In requesting the investigation, Committee Chairman Max Baucus (D-Mont.) wrote that more than 80 percent of goods seized at U.S. ports for IPR infringements came from China. He also noted that intellectual property accounts for more than 40 percent of U.S. economic growth.

As part of the investigation, the USITC will hold a public hearing  on June 15, 2010. Written comments also will be accepted. All written submissions, except for confidential business information, will be available for public inspection.

I’ve been hearing for years about how Chinese manufacturers steal designs and produce replicas of popular machines and PG&A items made by U.S.,  Japanese and other manufacturers. Now is your chance to step forward and describe how your products have been illegally copied and how you have been financially injured.

If you’re concerned about dealing with the ITC but want to tell your story, contact me. I can get your information to the ITC.

Here is important information if you wish to submit comments to the ITC:

DATES
June 1, 2010: Deadline for filing requests to appear at the public hearing.
June 3, 2010: Deadline for filing pre-hearing briefs and statements.
June 15, 2010: Public hearing.
June 22, 2010: Deadline for filing post-hearing briefs and statements.
July 9, 2010: Deadline for filing all other written submissions.
Nov. 19, 2010: First report due to the Senate Finance Committee.
May 2, 2011: Second report due to the Senate Finance Committee.

ADDRESSES
All Commission offices, including the Commission’s hearing rooms, are located in the United States International Trade Commission Building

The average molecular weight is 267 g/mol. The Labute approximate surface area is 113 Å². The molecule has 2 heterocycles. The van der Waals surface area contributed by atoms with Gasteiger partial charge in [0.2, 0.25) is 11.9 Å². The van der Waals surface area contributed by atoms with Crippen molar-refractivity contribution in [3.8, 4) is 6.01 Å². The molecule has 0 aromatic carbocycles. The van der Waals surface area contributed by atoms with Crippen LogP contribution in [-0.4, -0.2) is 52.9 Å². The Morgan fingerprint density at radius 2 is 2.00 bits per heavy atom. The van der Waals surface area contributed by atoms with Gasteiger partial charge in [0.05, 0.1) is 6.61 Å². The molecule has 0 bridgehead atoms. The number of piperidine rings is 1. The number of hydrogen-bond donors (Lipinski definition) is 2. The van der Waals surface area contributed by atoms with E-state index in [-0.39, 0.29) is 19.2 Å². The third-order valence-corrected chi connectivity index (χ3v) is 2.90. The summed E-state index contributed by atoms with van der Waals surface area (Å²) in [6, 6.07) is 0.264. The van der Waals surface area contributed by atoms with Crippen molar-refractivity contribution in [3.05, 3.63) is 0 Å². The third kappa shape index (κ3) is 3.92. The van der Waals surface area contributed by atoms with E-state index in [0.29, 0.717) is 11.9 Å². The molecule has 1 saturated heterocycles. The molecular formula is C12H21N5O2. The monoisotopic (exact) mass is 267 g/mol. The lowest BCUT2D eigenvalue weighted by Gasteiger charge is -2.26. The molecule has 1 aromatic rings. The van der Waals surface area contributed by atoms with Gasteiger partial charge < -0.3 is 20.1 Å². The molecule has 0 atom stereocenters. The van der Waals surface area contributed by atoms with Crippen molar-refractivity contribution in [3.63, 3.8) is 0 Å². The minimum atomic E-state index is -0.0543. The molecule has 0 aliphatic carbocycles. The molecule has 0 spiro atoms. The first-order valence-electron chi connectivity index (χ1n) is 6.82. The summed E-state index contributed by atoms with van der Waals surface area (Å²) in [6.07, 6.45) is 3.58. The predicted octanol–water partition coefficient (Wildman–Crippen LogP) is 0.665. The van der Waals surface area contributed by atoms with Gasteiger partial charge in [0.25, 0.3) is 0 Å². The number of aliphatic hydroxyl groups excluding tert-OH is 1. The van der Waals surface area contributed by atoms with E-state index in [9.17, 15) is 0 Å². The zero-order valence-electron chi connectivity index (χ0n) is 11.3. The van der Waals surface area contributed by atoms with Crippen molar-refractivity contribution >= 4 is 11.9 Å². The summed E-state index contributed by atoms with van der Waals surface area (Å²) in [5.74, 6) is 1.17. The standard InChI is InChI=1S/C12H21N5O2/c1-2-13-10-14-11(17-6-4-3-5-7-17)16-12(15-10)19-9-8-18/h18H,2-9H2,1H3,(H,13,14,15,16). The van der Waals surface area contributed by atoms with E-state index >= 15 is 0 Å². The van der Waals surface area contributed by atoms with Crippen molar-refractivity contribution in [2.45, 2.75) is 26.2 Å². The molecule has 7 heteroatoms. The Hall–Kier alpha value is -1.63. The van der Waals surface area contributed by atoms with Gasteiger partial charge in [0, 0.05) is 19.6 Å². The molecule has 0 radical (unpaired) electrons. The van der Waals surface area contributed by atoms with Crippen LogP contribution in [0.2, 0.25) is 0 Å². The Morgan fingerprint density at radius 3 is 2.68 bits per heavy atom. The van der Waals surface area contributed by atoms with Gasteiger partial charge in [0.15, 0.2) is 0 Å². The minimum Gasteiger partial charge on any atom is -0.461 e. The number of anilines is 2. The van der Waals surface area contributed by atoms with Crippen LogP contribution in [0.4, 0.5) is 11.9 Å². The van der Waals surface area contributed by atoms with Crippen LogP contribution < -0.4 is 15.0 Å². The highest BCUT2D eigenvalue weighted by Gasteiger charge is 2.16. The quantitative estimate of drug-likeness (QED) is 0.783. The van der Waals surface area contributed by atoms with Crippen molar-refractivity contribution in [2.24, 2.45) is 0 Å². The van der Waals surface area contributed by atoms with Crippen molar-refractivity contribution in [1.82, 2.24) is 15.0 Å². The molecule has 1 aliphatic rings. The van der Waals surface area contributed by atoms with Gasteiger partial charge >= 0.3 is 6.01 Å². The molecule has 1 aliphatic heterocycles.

500 E Street SW, Washington, DC.
All written submissions should be addressed to the Secretary, United States International Trade Commission, 500 E Street SW, Washington, DC 20436.

The public record for this investigation may be viewed here.

ADDITIONAL INFORMATION
Project Leaders: Katherine Linton (katherine.linton@usitc.gov or 202-205-3393) and Alexander Hammer (alexander.hammer@usitc.gov or 202-205-3271) or Deputy Project Leader Jeremy Wise (jeremy.wise@usitc.gov or 202-205-3190).
Analyst, John Kitzmiller (John.Kitzmiller@usitc.gov or 202-205-3387).  JD

Contact me with news tips or story ideas at
jdelmont@dealernews.com or 952/893-6876.

Consumers Starting To Spend Again

April 29, 2010

We’ve talked in this space recently about indications that consumers might be getting tired of their frugal ways and could be itching to spend some of that money they’ve been saving. There are more indications in the news that could be happening.

First quarter profits for several retail companies— from Polaris Industries to Target and Royal Caribbean Cruises— have been encouraging.

Even though unemployment still nearly 10% nationally and the housing market is mixed, at best, consumers seem ready to spend on discretionary items.

“They’ve saved some money, they’ve paid down debt, and at a certain point you just get bored eating frozen pizza and watching cable TV on Saturday night,” Barry Ritholtz, head of the financial research firm FusionIQ told the Associated Press.

Consumer spending has increased for the last five months and retail sales have climbed for the last four months, according to AP research.

But don’t get me wrong. I don’t think we’re out of the woods yet, not by a wide margin. Dealers are still going to have to work hard to build traffic and they’re going to have to work even harder to convert that traffic into sales. But there does seem to be more reason for optimism today than there was six months ago. JD

Contact me with news tips and story ideas
at 952/893-6876 or joe@dealernews.com

MotoVentures: A Day in the Dirt Photo Page

April 7, 2010